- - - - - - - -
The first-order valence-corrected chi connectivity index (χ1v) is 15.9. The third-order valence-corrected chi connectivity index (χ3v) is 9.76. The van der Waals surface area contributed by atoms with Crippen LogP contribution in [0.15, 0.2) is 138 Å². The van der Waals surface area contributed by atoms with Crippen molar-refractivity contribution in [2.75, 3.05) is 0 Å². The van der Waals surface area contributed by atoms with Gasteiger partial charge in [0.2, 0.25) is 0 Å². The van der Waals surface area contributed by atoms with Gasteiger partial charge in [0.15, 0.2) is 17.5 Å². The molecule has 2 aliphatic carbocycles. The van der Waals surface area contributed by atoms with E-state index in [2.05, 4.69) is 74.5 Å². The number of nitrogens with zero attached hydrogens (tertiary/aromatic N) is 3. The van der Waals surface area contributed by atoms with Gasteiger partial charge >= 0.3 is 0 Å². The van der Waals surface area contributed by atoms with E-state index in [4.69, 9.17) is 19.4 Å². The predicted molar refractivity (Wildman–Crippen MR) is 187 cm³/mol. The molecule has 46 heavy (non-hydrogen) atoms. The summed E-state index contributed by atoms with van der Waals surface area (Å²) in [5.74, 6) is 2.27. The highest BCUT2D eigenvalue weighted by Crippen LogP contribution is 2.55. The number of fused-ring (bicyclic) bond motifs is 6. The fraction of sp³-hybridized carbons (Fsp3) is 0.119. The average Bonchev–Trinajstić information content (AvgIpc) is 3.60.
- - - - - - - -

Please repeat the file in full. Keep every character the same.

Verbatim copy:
The first-order valence-corrected chi connectivity index (χ1v) is 15.9. The third-order valence-corrected chi connectivity index (χ3v) is 9.76. The van der Waals surface area contributed by atoms with Crippen LogP contribution in [0.15, 0.2) is 138 Å². The van der Waals surface area contributed by atoms with Crippen molar-refractivity contribution in [2.75, 3.05) is 0 Å². The van der Waals surface area contributed by atoms with Gasteiger partial charge in [0.2, 0.25) is 0 Å². The van der Waals surface area contributed by atoms with Gasteiger partial charge in [0.15, 0.2) is 17.5 Å². The molecule has 2 aliphatic carbocycles. The van der Waals surface area contributed by atoms with E-state index in [2.05, 4.69) is 74.5 Å². The number of nitrogens with zero attached hydrogens (tertiary/aromatic N) is 3. The van der Waals surface area contributed by atoms with Gasteiger partial charge >= 0.3 is 0 Å². The van der Waals surface area contributed by atoms with E-state index in [4.69, 9.17) is 19.4 Å². The predicted molar refractivity (Wildman–Crippen MR) is 187 cm³/mol. The molecule has 46 heavy (non-hydrogen) atoms. The summed E-state index contributed by atoms with van der Waals surface area (Å²) in [5.74, 6) is 2.27. The highest BCUT2D eigenvalue weighted by Crippen LogP contribution is 2.55. The number of fused-ring (bicyclic) bond motifs is 6. The fraction of sp³-hybridized carbons (Fsp3) is 0.119. The average Bonchev–Trinajstić information content (AvgIpc) is 3.60.